However, due to the neglect of the site, the Orthodox Patriarchate lacked the resources to restore the orphanage, which required extensive restoration work. US-based Anti Defamation League coordinator Tugba Aydemir commented that the Greek Orthodox Patriarchate “has suffered twice”, because of the theft of the site by the state, and then being given the burden of restoring the site.
In the case of Prinkipio Orphanage, the Greek-Orthodox community has suffered twice: first the edifice was taken from them, neglected for decades, and it was returned in a ruined state, with the responsibility of restoring it now resting solely on their shoulders.— Tugba Tanyeri-Erdemir (@TurkishFacade) September 22, 2020
Turkish author Elif Safak Tweeted that the collapse of the roof of the orphanage was ‘heartbreaking’.
Shameful, heartbreaking, unacceptable ... Thank you for sharing with the world 🍀— Elif Shafak (@Elif_Safak) September 21, 2020
In February 2020, Tuma Çelik, a representative of the Peoples' Democratic Party (HDP) told Bianet that the orphanage “might not survive winter conditions”. He stated that it was the responsibility of the Ministry of Culture and Tourism to protect the site,
Çelik noted that while the orphanage had been theoretically returned to the Patriarchate, it remained under the control of the Vakıflar Genel Müdürlüğü (General Directorate of Foundations), who had prevented the Patriarchate from taking full control of the site.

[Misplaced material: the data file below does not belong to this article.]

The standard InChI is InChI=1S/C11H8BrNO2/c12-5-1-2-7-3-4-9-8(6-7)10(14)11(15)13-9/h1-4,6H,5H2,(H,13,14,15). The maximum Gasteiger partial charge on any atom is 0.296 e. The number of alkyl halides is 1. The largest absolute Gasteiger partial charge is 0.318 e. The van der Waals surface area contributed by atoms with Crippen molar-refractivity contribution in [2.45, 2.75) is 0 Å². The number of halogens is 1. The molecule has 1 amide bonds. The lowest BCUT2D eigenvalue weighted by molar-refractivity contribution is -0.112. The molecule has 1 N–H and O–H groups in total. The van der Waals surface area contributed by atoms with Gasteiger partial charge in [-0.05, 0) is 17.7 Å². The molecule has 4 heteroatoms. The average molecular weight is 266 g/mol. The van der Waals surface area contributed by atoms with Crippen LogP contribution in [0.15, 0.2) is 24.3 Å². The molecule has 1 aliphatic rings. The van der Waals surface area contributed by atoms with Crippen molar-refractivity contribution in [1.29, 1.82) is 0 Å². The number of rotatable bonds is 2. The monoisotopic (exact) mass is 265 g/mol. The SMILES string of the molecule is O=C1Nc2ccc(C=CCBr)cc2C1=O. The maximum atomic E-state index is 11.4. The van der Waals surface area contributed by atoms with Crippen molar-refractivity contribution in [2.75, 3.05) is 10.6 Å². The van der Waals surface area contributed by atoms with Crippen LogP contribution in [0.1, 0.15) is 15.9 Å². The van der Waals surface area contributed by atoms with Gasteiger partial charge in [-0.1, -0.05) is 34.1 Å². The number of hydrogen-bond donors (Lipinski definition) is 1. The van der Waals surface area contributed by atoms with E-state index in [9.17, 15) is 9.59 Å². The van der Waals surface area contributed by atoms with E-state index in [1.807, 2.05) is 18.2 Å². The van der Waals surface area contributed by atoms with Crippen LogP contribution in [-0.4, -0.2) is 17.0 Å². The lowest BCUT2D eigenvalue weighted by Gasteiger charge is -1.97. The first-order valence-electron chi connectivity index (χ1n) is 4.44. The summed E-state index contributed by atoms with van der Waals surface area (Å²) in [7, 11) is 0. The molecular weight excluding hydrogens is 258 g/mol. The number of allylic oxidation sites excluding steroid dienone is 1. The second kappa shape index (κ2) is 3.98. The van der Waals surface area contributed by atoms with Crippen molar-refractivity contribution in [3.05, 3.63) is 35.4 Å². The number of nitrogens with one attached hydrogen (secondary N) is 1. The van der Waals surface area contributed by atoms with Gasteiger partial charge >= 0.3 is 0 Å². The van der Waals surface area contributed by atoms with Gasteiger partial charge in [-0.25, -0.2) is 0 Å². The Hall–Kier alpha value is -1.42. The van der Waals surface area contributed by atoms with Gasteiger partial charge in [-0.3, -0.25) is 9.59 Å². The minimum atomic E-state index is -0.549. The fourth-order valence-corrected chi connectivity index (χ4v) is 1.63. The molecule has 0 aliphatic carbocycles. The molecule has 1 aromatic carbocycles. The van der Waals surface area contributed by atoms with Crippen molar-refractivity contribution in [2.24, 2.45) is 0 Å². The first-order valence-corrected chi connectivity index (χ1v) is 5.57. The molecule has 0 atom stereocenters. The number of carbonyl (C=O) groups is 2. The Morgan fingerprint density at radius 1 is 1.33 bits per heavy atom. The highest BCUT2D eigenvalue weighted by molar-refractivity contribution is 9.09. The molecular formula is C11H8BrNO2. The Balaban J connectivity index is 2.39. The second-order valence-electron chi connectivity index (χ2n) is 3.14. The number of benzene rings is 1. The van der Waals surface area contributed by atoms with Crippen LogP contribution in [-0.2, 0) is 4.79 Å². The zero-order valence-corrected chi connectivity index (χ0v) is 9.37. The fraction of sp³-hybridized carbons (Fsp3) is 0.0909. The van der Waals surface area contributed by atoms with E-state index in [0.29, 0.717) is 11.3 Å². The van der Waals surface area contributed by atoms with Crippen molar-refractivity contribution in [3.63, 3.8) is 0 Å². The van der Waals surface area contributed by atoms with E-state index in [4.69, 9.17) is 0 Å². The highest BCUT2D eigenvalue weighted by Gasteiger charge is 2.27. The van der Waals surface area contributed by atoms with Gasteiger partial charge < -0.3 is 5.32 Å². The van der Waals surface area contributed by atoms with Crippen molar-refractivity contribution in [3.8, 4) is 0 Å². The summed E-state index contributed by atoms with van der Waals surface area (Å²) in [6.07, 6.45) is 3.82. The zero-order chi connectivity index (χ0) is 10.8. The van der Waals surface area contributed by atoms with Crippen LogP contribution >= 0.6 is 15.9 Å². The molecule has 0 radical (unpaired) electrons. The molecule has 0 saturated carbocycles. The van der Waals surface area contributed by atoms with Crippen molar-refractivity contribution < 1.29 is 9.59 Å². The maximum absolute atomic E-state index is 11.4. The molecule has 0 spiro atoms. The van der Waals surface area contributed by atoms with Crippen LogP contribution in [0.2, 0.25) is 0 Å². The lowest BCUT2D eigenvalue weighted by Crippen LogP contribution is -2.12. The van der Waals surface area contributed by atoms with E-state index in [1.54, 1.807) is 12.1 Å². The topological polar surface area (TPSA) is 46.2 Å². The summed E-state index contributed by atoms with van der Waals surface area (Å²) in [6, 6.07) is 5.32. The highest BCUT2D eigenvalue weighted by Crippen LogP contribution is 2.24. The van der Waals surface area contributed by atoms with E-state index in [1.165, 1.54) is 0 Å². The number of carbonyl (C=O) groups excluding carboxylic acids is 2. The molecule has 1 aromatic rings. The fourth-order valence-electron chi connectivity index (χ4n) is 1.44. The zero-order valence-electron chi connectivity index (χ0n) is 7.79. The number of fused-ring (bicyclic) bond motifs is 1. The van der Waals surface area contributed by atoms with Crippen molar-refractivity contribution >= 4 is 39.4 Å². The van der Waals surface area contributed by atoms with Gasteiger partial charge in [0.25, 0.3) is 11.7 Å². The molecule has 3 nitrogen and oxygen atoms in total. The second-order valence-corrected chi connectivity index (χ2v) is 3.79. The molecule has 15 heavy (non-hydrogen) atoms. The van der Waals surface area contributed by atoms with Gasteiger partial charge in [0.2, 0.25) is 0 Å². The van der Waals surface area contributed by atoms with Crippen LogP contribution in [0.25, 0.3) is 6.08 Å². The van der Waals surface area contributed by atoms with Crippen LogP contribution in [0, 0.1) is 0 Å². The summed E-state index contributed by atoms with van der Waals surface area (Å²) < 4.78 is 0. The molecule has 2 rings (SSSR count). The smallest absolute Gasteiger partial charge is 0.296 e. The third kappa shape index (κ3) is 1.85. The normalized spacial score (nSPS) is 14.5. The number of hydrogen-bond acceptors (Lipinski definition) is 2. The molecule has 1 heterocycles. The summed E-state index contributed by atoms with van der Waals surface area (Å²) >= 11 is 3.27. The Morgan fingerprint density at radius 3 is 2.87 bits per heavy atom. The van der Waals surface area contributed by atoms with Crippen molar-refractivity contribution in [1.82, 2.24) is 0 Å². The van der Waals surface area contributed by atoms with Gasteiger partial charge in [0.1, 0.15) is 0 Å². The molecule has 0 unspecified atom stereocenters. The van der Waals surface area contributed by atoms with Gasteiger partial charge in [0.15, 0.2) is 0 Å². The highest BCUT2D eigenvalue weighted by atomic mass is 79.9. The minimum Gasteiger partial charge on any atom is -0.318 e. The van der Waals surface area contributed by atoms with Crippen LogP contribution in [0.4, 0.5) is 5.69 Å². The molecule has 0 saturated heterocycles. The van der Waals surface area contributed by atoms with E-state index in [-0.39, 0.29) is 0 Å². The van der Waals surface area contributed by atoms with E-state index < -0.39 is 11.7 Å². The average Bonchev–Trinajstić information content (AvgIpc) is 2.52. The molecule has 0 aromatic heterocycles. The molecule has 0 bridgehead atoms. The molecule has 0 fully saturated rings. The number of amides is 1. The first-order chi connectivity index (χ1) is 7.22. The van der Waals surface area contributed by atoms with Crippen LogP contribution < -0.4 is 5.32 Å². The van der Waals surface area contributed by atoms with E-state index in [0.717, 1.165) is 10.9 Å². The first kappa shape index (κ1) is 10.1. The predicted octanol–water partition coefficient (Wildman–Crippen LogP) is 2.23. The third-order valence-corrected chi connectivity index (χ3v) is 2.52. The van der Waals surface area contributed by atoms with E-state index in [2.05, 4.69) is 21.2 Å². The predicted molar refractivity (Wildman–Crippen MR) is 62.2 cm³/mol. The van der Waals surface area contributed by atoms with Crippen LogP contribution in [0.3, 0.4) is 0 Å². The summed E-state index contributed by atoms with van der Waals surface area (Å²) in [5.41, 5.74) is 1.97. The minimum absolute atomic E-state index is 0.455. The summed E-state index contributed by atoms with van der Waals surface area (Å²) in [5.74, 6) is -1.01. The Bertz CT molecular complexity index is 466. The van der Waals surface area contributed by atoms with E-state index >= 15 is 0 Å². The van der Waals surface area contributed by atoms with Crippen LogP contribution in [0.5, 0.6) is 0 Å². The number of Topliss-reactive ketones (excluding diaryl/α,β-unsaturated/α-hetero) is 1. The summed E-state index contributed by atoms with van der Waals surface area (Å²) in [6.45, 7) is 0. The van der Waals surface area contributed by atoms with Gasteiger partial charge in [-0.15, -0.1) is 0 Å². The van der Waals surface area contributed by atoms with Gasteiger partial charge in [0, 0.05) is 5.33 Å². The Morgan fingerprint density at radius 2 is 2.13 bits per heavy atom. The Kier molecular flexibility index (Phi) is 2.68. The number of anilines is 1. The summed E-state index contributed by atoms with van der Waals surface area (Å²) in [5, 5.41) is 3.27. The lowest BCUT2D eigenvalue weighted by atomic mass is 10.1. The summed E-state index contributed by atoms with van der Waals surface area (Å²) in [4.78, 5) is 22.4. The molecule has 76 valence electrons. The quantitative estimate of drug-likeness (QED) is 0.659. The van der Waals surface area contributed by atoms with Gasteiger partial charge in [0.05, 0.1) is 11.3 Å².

"After legal struggles, they were able to take back the certificate of ownership but the building is about to collapse now. The Patriarchate faces a large bill. Why does the patriarchate have to pay the bill for this 10-year period of neglect?”, Çelik said.
The collapse of the Orphanage’s roof was shared on Turkish Facebook groups where many users expressed frustration that nothing had been done to stop the building from collapsing.
At an event in Istanbul last November, Ecumenical Patriarch of Constantinople, Bartholomew I, said that “The history of the Prinkipo Greek Orthodox Orphanage illustrates the history of the Diaspora in the turbulent 20th century, its heyday and hard times, its hopes, hardship and its painful shrinking”.
Following news about the partial collapse of the building’s roof, the Greek Orthodox Patriarchate said it would begin reconstruction of the site. Project manager Laki Vingas said “we are responsible as much as the authorities for the postponement of the project”. According to The Independent’s Turkish site, “Vingas said that he has undertaken digital documentation works with BİMTAŞ, a subsidiary of Istanbul Metropolitan Municipality (IMM)”, and that protection and restoration work would now be allowed to commence.